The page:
BELGRADE, February 3, 2015 — Serbia’s judiciary lags behind EU Member States, including the EU11, and those areas that are under-performing need to be addressed, according to the World Bank’s Serbia Judicial Functional Review, presented today in Belgrade.
The Review provides a comprehensive assessment of the functioning of the judiciary, and of what is needed to reach EU benchmarks. The Review comes at the start of work under Chapter 23 of the Acquis, and will provide the baseline for future efforts to align the country’s judiciary with EU standards.
“The timing of the Functional Review is perfect for us in the Chapter 23 process,” says Minister of Justice, Nikola Selakovic.
“Many courts perform well against EU standards, yet others reflect poorly on the rest. So, overall, the picture is mixed,” says Klaus Decker, World Bank Senior Public Sector Specialist.
“The lack of consistency is itself a problem because people expect equal access and uniform application of the law,” says Georgia Harley, World Bank Justice Reform Specialist. “In the years ahead, more should be done to address under-performance. Lifting under-performing courts to the current average would bring Serbia’s performance in line with European jurisdictions.”
The Review highlights that justice can be unaffordable for average Serbians, largely due to high attorney and court fees. In particular, the poor are not well served: legal aid delivery is uneven, court fee waivers are applied inconsistently, and access to legal information in lay formats is limited. According to the World Bank, these problems can deter investment and cause a drag on the business climate. Two-thirds of businesses report that the court system is a great or moderate obstacle to their basic business operations.
The Review highlights key priorities that would set the Serbian judiciary on a critical path. Introducing a targeted list of key performance indicators can provide a starting point, says the Review. Strengthening management in courts by recognizing and rewarding higher-performing ones, and implementing performance improvement plans for others, could improve performance across the board. The Review also suggests that sites of innovation – where proactive court presidents are getting better results – should be replicated across the country.
At the same time, a continuous training program for judges, prosecutors, and staff would raise the capacity of people working in the system. Bottlenecks in procedures need to be removed. A backlog reduction program should focus on those cases that are unnecessarily clogging the system. The report also recommends the introduction of a standardized approach to routine aspects of case processing, such as checklists and templates. It also advocates tightening the scheduling of court hearings, including conducting hearings throughout the day and fully utilizing case management software functionality.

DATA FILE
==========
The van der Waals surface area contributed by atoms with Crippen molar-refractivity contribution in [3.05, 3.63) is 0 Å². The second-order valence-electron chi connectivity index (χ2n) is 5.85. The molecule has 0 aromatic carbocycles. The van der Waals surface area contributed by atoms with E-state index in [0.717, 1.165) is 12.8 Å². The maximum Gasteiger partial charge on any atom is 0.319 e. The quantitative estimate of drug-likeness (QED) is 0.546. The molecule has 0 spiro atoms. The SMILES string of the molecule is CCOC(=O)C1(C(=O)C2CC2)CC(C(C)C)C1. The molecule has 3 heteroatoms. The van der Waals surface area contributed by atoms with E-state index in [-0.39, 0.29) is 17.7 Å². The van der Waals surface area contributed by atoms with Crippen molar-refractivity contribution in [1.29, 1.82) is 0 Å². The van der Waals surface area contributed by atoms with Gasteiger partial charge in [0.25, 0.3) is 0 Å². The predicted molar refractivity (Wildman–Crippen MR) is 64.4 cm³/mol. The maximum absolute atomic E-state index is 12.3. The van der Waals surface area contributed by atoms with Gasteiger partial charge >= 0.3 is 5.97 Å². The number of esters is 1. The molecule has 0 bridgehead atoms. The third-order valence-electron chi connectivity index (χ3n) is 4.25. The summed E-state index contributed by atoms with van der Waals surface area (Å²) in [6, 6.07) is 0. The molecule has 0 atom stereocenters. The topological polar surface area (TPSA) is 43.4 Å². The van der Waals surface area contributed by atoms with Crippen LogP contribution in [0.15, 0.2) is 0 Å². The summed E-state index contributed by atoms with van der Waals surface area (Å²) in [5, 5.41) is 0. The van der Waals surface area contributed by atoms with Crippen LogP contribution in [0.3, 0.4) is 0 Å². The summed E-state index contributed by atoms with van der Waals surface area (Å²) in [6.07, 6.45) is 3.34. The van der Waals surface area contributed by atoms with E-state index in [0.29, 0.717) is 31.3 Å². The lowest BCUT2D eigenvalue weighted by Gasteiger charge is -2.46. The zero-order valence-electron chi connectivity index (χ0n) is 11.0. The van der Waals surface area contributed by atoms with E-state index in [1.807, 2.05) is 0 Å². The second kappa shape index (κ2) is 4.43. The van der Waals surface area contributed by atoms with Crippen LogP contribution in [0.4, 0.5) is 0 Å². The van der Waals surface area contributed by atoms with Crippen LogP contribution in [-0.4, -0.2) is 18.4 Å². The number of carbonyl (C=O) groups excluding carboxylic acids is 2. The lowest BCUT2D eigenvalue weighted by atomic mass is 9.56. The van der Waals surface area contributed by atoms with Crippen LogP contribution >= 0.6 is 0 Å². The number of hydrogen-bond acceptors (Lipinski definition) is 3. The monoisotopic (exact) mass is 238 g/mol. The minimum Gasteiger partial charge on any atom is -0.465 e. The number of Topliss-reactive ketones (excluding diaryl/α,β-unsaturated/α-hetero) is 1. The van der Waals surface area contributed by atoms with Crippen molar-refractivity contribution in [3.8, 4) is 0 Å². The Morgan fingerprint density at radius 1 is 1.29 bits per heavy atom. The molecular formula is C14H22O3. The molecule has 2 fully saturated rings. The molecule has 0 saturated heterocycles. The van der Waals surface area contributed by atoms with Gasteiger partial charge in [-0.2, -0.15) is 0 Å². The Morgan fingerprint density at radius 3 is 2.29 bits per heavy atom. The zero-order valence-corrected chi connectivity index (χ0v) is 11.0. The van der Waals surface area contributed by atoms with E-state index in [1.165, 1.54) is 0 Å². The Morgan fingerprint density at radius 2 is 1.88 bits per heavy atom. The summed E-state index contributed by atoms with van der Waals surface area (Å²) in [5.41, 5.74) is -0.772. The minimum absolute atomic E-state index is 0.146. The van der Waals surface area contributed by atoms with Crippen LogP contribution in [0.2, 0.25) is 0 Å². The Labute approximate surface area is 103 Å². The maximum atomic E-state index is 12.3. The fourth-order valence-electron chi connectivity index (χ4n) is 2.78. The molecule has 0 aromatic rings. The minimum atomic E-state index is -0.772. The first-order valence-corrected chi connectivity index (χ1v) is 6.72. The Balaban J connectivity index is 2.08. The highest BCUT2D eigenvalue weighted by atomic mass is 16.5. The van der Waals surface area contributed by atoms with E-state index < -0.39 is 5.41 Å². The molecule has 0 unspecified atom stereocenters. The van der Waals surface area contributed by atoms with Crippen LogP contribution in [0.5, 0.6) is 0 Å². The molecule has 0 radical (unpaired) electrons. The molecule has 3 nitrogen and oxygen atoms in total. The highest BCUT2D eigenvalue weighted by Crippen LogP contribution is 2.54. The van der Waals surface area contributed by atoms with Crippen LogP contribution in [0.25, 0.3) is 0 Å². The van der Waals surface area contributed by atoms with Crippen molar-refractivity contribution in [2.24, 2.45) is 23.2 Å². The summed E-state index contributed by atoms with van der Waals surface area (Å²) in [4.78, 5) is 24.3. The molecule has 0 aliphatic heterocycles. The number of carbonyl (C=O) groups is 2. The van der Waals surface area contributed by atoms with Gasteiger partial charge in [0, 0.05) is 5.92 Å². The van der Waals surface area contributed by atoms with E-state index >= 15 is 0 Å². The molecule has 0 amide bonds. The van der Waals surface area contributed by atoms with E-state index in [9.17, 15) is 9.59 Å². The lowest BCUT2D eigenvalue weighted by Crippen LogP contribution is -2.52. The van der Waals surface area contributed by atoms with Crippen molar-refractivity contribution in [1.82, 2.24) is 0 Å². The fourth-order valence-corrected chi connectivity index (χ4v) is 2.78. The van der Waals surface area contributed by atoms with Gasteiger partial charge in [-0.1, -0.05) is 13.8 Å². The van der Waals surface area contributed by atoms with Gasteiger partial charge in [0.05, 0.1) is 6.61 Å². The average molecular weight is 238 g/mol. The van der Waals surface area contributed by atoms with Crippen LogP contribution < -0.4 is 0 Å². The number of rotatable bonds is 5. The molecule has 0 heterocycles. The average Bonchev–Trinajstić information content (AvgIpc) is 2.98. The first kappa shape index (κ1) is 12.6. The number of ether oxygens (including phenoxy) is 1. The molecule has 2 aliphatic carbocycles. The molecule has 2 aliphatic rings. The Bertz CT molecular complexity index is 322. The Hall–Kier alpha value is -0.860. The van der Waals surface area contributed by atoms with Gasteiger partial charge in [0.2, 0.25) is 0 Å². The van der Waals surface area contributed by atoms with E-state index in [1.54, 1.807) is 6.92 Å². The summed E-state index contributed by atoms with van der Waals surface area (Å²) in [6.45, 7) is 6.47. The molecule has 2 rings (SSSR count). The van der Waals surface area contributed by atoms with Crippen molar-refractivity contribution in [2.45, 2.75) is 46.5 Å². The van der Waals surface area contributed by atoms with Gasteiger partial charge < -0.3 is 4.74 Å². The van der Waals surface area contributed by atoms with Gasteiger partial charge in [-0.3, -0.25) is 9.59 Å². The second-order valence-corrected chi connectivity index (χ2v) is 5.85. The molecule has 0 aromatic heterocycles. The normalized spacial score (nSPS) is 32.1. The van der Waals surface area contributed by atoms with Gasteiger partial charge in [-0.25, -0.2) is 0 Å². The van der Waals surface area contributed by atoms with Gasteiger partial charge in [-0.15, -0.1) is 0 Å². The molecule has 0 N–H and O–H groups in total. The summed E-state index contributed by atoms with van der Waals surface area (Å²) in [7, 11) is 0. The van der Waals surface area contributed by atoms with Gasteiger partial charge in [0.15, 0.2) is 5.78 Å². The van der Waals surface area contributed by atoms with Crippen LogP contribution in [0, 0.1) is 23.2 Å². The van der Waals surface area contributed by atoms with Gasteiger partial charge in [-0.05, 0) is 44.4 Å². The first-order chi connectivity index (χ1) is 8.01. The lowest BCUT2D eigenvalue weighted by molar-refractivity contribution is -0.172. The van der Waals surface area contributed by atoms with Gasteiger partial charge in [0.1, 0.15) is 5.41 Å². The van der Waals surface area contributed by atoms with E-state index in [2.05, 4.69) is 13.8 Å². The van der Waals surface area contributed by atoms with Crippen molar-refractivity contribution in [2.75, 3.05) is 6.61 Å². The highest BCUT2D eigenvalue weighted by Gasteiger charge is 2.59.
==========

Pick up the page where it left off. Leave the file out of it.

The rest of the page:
Fortunately, the judiciary is well placed to implement such reforms, according to the Review. Budgetary spending on the judiciary is consistent with EU averages, and there are opportunities to rationalize through productivity and innovation.
Srdjan Svircev, World Bank Public Sector Specialist says, “For example, Serbian courts receive around 13.8 incoming cases per 100 inhabitants, which is slightly lower than the EU average. Meanwhile, Serbia has nearly double the ratio of judges-to-population than the EU average. Many courts resolve fewer cases than could be reasonably expected, and some judges resolve fewer cases than their colleagues.”
The Review forms the basis for Serbian authorities to develop their Accession Action Plan for Chapter 23 of the EU Accession Process. Svircev adds, “The collaborative process between the Serbian authorities, the European Commission, and the World Bank to deliver this Judicial Functional Review has been exceptional. Serbia is now better informed than any country that has gone before it. For that, we can be proud. Serbia is set on a good track for Chapter 23 that now needs to be continued.”
To access the Serbia Judicial Functional Review report, please visit: http://www.mdtfjss.org.rs. The Review was funded by the Multi-Donor Trust Fund for Justice Sector Support in Serbia, which has been established with generous contributions from the EU Delegation in Serbia, the United Kingdom Department for International Development, the Swedish International Development Cooperation Agency, Norway, Denmark, the Netherlands, Slovenia, Spain and Switzerland.